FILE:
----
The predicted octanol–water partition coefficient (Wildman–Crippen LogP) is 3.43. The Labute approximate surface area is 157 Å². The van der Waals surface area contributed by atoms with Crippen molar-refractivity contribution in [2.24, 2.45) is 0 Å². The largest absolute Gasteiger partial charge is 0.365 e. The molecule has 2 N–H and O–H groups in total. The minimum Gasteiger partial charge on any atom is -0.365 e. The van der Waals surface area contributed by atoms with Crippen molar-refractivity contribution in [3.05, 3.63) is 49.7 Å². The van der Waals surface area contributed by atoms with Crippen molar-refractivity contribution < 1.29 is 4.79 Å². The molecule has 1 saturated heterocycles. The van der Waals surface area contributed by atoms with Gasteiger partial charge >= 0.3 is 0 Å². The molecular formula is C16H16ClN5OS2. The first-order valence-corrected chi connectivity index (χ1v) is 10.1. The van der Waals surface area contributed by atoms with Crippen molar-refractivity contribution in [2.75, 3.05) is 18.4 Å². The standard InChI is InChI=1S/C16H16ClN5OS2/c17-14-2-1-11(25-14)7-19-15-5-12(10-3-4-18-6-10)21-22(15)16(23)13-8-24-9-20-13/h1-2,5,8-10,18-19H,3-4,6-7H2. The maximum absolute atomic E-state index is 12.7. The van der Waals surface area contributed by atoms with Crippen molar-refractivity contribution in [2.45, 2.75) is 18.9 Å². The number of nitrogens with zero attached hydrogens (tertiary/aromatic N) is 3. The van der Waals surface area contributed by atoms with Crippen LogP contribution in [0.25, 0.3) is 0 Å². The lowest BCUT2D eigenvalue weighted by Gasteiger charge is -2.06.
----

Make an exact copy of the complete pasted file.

The predicted octanol–water partition coefficient (Wildman–Crippen LogP) is 3.43. The Labute approximate surface area is 157 Å². The van der Waals surface area contributed by atoms with Crippen molar-refractivity contribution in [2.24, 2.45) is 0 Å². The largest absolute Gasteiger partial charge is 0.365 e. The molecule has 2 N–H and O–H groups in total. The minimum Gasteiger partial charge on any atom is -0.365 e. The van der Waals surface area contributed by atoms with Crippen molar-refractivity contribution in [3.05, 3.63) is 49.7 Å². The van der Waals surface area contributed by atoms with Crippen molar-refractivity contribution < 1.29 is 4.79 Å². The molecule has 1 saturated heterocycles. The van der Waals surface area contributed by atoms with Gasteiger partial charge >= 0.3 is 0 Å². The molecular formula is C16H16ClN5OS2. The first-order valence-corrected chi connectivity index (χ1v) is 10.1. The van der Waals surface area contributed by atoms with Crippen molar-refractivity contribution in [2.75, 3.05) is 18.4 Å². The standard InChI is InChI=1S/C16H16ClN5OS2/c17-14-2-1-11(25-14)7-19-15-5-12(10-3-4-18-6-10)21-22(15)16(23)13-8-24-9-20-13/h1-2,5,8-10,18-19H,3-4,6-7H2. The maximum absolute atomic E-state index is 12.7. The van der Waals surface area contributed by atoms with Crippen molar-refractivity contribution in [2.45, 2.75) is 18.9 Å². The number of nitrogens with zero attached hydrogens (tertiary/aromatic N) is 3. The van der Waals surface area contributed by atoms with Crippen LogP contribution in [0.25, 0.3) is 0 Å². The lowest BCUT2D eigenvalue weighted by Gasteiger charge is -2.06.